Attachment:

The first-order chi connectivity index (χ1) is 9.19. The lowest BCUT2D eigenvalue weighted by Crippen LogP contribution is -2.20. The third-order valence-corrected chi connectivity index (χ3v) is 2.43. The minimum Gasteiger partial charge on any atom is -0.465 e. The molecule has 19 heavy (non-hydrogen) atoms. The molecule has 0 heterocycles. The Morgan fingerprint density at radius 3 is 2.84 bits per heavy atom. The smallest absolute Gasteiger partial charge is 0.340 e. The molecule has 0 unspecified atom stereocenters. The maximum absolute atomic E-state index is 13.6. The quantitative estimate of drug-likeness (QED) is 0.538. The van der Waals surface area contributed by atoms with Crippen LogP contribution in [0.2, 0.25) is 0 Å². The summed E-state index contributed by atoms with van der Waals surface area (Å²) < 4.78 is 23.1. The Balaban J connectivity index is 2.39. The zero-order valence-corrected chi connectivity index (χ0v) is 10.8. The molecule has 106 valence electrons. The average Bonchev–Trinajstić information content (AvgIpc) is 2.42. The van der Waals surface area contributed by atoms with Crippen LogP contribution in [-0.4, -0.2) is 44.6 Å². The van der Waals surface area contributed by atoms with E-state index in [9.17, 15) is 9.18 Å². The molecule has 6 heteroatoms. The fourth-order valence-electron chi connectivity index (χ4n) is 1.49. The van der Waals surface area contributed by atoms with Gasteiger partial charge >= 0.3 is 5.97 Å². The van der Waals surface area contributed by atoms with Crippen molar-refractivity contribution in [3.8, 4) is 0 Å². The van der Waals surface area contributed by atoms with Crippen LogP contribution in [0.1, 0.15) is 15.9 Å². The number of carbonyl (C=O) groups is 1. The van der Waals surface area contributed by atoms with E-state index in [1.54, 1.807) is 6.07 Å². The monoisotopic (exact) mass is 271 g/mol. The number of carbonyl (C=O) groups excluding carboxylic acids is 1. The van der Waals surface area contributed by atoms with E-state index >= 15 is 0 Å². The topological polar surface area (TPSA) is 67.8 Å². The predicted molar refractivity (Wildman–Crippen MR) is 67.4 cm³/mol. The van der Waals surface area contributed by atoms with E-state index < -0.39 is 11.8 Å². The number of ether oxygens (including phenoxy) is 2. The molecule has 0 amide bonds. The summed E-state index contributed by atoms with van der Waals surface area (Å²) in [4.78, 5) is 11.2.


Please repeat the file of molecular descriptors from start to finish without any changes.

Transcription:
The first-order chi connectivity index (χ1) is 9.19. The lowest BCUT2D eigenvalue weighted by Crippen LogP contribution is -2.20. The third-order valence-corrected chi connectivity index (χ3v) is 2.43. The minimum Gasteiger partial charge on any atom is -0.465 e. The molecule has 19 heavy (non-hydrogen) atoms. The molecule has 0 heterocycles. The Morgan fingerprint density at radius 3 is 2.84 bits per heavy atom. The smallest absolute Gasteiger partial charge is 0.340 e. The molecule has 0 unspecified atom stereocenters. The maximum absolute atomic E-state index is 13.6. The quantitative estimate of drug-likeness (QED) is 0.538. The van der Waals surface area contributed by atoms with Crippen LogP contribution in [0.2, 0.25) is 0 Å². The summed E-state index contributed by atoms with van der Waals surface area (Å²) < 4.78 is 23.1. The Balaban J connectivity index is 2.39. The zero-order valence-corrected chi connectivity index (χ0v) is 10.8. The molecule has 106 valence electrons. The average Bonchev–Trinajstić information content (AvgIpc) is 2.42. The van der Waals surface area contributed by atoms with Crippen LogP contribution in [-0.4, -0.2) is 44.6 Å². The van der Waals surface area contributed by atoms with E-state index in [9.17, 15) is 9.18 Å². The molecule has 6 heteroatoms. The fourth-order valence-electron chi connectivity index (χ4n) is 1.49. The van der Waals surface area contributed by atoms with Gasteiger partial charge >= 0.3 is 5.97 Å². The van der Waals surface area contributed by atoms with Crippen molar-refractivity contribution in [3.8, 4) is 0 Å². The van der Waals surface area contributed by atoms with Crippen LogP contribution in [0.1, 0.15) is 15.9 Å². The number of carbonyl (C=O) groups is 1. The van der Waals surface area contributed by atoms with E-state index in [1.54, 1.807) is 6.07 Å². The monoisotopic (exact) mass is 271 g/mol. The number of carbonyl (C=O) groups excluding carboxylic acids is 1. The van der Waals surface area contributed by atoms with E-state index >= 15 is 0 Å². The topological polar surface area (TPSA) is 67.8 Å². The predicted molar refractivity (Wildman–Crippen MR) is 67.4 cm³/mol. The van der Waals surface area contributed by atoms with E-state index < -0.39 is 11.8 Å². The number of ether oxygens (including phenoxy) is 2. The molecule has 0 amide bonds. The summed E-state index contributed by atoms with van der Waals surface area (Å²) in [4.78, 5) is 11.2.